The celebration at the Nine Mile Falls School District offices began at mid-morning on Friday.
Three days earlier, the district of 1,400 students had apparently failed to pass a three-year, $10.85-million replacement levy.
It also appeared that Nine Mile – which straddles the border between Spokane and Stevens counties – would be the only district in the area to fail.
But after almost three days of uncertainty, late returns from Stevens County pushed the levy over the finish line.
“It’s a better day,” Superintendent Brian Talbott said Friday afternoon.
As of Friday, the levy had 1,838 votes, or 50.8%, in favor and 1,780 against.
The levy trailed by 53 votes Tuesday night. The gap narrowed to 35 on Wednesday, after more ballots were received in Spokane County.
Then on Thursday: nothing.
“But we knew in talking with Stevens County that there were about 500 total votes that had to be counted,” Talbott said. “But we weren’t sure how many of those were in our district.”
As it turned out, the vast majority of the outstanding votes came from the district’s Tum Tum neighborhood. And of those 445 additional ballots, 269 backed the levy.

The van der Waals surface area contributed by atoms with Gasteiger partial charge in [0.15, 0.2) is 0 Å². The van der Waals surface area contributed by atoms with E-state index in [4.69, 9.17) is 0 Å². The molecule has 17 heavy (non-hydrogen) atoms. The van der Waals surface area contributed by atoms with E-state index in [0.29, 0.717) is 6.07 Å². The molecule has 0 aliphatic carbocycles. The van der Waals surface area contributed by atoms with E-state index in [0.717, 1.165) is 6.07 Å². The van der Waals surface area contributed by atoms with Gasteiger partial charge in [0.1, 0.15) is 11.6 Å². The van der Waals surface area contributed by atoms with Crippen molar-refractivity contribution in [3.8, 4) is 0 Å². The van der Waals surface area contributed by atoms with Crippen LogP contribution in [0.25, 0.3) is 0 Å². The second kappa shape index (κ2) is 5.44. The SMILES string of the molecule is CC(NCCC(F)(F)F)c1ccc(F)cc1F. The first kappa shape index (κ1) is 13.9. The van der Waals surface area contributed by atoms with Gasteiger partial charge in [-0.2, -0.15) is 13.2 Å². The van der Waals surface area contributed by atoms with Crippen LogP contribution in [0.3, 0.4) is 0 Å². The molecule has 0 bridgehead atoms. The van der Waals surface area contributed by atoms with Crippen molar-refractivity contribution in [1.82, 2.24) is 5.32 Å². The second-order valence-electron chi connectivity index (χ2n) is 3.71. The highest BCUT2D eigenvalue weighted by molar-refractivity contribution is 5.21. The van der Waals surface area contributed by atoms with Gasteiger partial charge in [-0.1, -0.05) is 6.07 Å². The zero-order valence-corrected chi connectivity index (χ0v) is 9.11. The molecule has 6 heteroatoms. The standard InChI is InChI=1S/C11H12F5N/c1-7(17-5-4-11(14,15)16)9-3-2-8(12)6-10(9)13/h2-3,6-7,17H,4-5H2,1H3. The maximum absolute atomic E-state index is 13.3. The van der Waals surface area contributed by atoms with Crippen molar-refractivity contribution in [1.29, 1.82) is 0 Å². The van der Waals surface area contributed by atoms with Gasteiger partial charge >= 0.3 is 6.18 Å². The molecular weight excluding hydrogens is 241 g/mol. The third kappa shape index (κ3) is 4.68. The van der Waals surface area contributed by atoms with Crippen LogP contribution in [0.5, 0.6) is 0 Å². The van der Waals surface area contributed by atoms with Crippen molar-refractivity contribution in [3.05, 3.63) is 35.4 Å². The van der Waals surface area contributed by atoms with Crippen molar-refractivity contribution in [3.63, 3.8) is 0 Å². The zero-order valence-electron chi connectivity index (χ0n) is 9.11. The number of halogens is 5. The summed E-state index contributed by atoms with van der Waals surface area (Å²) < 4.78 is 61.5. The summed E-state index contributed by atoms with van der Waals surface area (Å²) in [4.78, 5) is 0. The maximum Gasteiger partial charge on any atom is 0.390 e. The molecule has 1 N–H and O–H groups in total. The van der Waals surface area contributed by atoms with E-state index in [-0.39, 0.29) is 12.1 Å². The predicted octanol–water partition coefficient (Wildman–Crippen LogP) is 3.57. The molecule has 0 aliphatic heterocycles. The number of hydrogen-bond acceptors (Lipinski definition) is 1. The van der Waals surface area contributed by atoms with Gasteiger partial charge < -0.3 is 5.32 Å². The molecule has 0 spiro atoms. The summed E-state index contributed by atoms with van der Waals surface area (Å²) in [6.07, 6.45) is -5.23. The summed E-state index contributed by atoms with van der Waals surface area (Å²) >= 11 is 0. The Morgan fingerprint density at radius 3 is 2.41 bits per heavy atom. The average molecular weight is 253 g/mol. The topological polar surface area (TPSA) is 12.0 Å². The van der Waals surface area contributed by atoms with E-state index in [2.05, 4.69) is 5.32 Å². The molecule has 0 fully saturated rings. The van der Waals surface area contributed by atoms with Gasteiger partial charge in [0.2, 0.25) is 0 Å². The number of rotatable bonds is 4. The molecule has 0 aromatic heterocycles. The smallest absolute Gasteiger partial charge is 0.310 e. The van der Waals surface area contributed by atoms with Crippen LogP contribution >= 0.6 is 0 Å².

More than anything, Talbott said he was grateful for the support.
“This is a community thing,” Talbott said. “This a tough time, and we understand very well the difficulties of what our families and our constituents are going through.”
Overall, residents will be saving 67 cents per $1,000 of assessed value. That’s because a Capital Improvement Levy that collected $1.45 per $1,000 has expired and is not being renewed.
However, the replacement levy itself will cost $2.50 per $1,000, an increase over the $1.72 per $1,000 being collected this year.
In addition to athletics, art, music, electives, nurses and counselors, the levy will pay for additional costs related to COVID-19 and distance learning.
The district estimates it has spent $450,000 on COVID costs, including technology, personal protective equipment and increased food service.
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